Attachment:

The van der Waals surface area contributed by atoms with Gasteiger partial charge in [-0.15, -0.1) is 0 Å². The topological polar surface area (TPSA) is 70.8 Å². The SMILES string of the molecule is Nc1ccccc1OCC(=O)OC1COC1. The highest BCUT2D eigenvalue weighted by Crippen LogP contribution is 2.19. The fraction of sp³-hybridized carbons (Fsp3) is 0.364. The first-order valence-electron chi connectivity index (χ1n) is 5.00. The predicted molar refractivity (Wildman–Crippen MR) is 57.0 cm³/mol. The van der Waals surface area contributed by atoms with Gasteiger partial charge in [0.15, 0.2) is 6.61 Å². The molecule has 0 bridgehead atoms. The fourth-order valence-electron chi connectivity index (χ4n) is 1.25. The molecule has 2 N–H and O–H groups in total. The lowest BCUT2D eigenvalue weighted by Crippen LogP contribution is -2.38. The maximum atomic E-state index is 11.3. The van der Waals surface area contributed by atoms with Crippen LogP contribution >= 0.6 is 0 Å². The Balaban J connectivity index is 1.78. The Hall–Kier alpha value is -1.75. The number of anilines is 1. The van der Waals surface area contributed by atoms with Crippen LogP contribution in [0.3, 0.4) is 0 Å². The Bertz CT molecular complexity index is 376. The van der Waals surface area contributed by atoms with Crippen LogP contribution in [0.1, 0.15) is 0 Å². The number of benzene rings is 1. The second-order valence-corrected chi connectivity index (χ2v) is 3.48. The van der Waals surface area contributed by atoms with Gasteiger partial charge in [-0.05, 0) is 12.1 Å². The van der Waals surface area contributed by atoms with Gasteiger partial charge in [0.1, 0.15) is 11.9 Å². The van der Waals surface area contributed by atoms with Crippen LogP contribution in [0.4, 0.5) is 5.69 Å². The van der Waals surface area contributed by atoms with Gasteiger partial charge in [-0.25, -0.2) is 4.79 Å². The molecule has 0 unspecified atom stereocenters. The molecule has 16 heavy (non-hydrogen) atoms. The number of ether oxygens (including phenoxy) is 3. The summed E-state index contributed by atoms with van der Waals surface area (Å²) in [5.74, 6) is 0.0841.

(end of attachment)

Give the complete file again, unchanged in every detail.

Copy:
The van der Waals surface area contributed by atoms with Gasteiger partial charge in [-0.15, -0.1) is 0 Å². The topological polar surface area (TPSA) is 70.8 Å². The SMILES string of the molecule is Nc1ccccc1OCC(=O)OC1COC1. The highest BCUT2D eigenvalue weighted by Crippen LogP contribution is 2.19. The fraction of sp³-hybridized carbons (Fsp3) is 0.364. The first-order valence-electron chi connectivity index (χ1n) is 5.00. The predicted molar refractivity (Wildman–Crippen MR) is 57.0 cm³/mol. The van der Waals surface area contributed by atoms with Gasteiger partial charge in [0.15, 0.2) is 6.61 Å². The molecule has 0 bridgehead atoms. The fourth-order valence-electron chi connectivity index (χ4n) is 1.25. The molecule has 2 N–H and O–H groups in total. The lowest BCUT2D eigenvalue weighted by Crippen LogP contribution is -2.38. The maximum atomic E-state index is 11.3. The van der Waals surface area contributed by atoms with Crippen LogP contribution >= 0.6 is 0 Å². The Balaban J connectivity index is 1.78. The Hall–Kier alpha value is -1.75. The number of anilines is 1. The van der Waals surface area contributed by atoms with Crippen LogP contribution in [0.3, 0.4) is 0 Å². The Bertz CT molecular complexity index is 376. The van der Waals surface area contributed by atoms with Crippen LogP contribution in [0.1, 0.15) is 0 Å². The number of benzene rings is 1. The second-order valence-corrected chi connectivity index (χ2v) is 3.48. The van der Waals surface area contributed by atoms with Gasteiger partial charge in [-0.05, 0) is 12.1 Å². The van der Waals surface area contributed by atoms with Gasteiger partial charge in [0.1, 0.15) is 11.9 Å². The van der Waals surface area contributed by atoms with Crippen LogP contribution in [0.4, 0.5) is 5.69 Å². The van der Waals surface area contributed by atoms with Gasteiger partial charge in [-0.25, -0.2) is 4.79 Å². The molecule has 0 unspecified atom stereocenters. The molecule has 16 heavy (non-hydrogen) atoms. The number of ether oxygens (including phenoxy) is 3. The summed E-state index contributed by atoms with van der Waals surface area (Å²) in [5.74, 6) is 0.0841.